Another day, a new guide. I haven't memorized her name, yet, sorry. It's very hot, about 35°C.
We started the day with getting our badges for the Angkor site. You get a personal badge with your photo on it. Today's visit was Angkor Thom, built under Jayavarman VII in the late 12th century. The main attractions are the Bayon, the Baphuon, which has just opened up for visits, and the Elephant terrace. I can't go into details here; there are guidebooks and wikipedia for that. What I can say is that it is overwhelming. There's a bridge to the entrance of the Bayon: deities on the left, demons on the rights, all holding the protector, a snake. Each tower has a face on each side of it. There's an outer ring and you go deeper into the complex and it's the same, so, for me, at least, it's very confusing. Every which way you turn, it's the same. But it's never the same, because each sculpture is different. The basic structure of these sites is what we learned over the past week, so it's slightly less overwhelming than if we had started out here, but just slightly less.
One problem is the temptation to take pictures of everything. Sorry about that. I'm putting far to many up in the album and that's just a selection of all that we've taken and I'm lax in getting around to tagging them or putting captions on. I'll cut back when I have time to really look at them. For now, if you are looking at the album, you will be as submerged as I am.
The Baphuon is a restoration project under French supervision. They are trying to put the temple together as it was, filling in with new stone, when they can't find the pieces. They've been working on this since before the war, and during the Pol Pot regime the charts and diagrams that described which stone went where were destroyed, so they had to start putting this 3-dimensional puzzle together again. They're doing a good job.
The Elephant Terrace is not, as it name seems to indicate, a promenade for elephants. It's the observation terrace for the festivities held in front of it for the king and visiting dignitaries, like the Chinese emperor. The base is decorated with sculpted elephants.
We made a short stop at the Ta Keo, a mountain (3-tiered) temple.
Just when you're about to think your are completely saturated, that you just can't visit another temple today, it turns out to bet yet another one you definitely didn't want to miss. Each temple is structurally built on the same schema, like Catholic churches are. But a Khmer temple is not just one building; it's a group of buildings: the main sanctuary in the center; what they call “libraries” but which were not for books; towers; buildings for people to rest in; entrances at each cardinal point to each square with massive walkways linking them. There are inner squares in a flat temple and different levels for mountain temples. There is two walls around the whole complex, the second one is a square and the outer one is a rectangle. All of this, whether in brick or stone, was decorated. The brick structures were originally covered with stucco and decorated. The brick was also roughly sculpted before the stucco was applied to shape it. The detail in the sculpting is fascinating. It's always the same, yet when you look closely, not really. The older temples, 9th and 10th centuries have much more elaborate sculptures than the later ones, 11th and 12th centuries. This is especially visible in the columns in the “windows”.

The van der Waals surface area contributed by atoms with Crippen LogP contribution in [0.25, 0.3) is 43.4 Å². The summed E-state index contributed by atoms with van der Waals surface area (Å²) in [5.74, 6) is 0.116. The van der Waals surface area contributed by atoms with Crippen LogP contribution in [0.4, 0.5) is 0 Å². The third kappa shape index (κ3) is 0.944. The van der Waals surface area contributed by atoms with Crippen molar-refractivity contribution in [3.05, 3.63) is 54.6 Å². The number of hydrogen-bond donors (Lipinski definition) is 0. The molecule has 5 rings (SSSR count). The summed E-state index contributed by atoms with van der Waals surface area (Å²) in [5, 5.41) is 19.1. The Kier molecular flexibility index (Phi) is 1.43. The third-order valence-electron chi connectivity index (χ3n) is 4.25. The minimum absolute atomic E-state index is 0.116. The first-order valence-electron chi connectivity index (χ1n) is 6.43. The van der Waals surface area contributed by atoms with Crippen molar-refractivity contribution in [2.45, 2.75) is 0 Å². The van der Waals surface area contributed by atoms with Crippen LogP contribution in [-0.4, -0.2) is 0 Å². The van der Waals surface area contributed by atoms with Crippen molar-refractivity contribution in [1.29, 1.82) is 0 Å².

On the 15th, we visited one temple, in particular, set in the middle of an artificial lake. The central sanctuary is still surrounded by water. Another site was entirely invaded by trees that had grown on and around the stones. The Indians are restoring that site without disturbing the trees.
There was water around all the Angkor sites because they were royal cities that the king built as his capital and which served as the representation of the irrigation system at the time. Water was the major resource the country had.
We ended with Angkor Wat (Angkor = city, Wat = monastery) on the afternoon of the 16th. Enormous, beautiful with bas-relief sculptures that tell the stories of the Hindu gods and of Khmer history.
One last temple on the 17th, in situ, no restoration yet. There are trees and vines pushing out the stones; the buildings have collapsed and the stones are in piles.
We stopped at a village where we could see how they make sugar from the sugar palm. They climb up the palm trees and squeeze the male flowers, kind of like milking them and the liquid drips during the day into a bamboo container during the day. They collect the containers and boil the liquid into a syrup, almost caramel. As it cools, they spoon the caramel into round molds about a centimeter high made from palm fronds, or maybe from bamboo strips (I didn't get a close enough look). That cools into solid, coin-like disks and is then stocked in woven palm frond containers, about 10 to a container. This is what they use to make sweets like the banana in rice wrapped in a banana leaf and steamed (yummy) and to make sweet and sour pork, for example.
A visit to the Angkor school of traditional skills (stone-carving, wood-carving, painting on silk, lacquer, silk weaving that is not done at the school we saw, and some more). A French-speaking guide, a kid, took us through at lightning speed; he was in such a hurry to get back to his friends. It was interesting. The idea is that these kids from rural areas will return to the farm after their training and will have sufficient skills to make a living beyond agriculture.
Friday, the last full day, we had the morning free, but didn't do much of anything because Siem Reap, especially where we were, is not really interesting. In the afternoon we went to the Angkor museum, which was interesting as museums go, but nothing to write about. As you can see, it's been a dense two weeks. We had changed our ticket to Hanoi for an earlier flight and left on Saturday morning, by tuk-tuk, to the airport.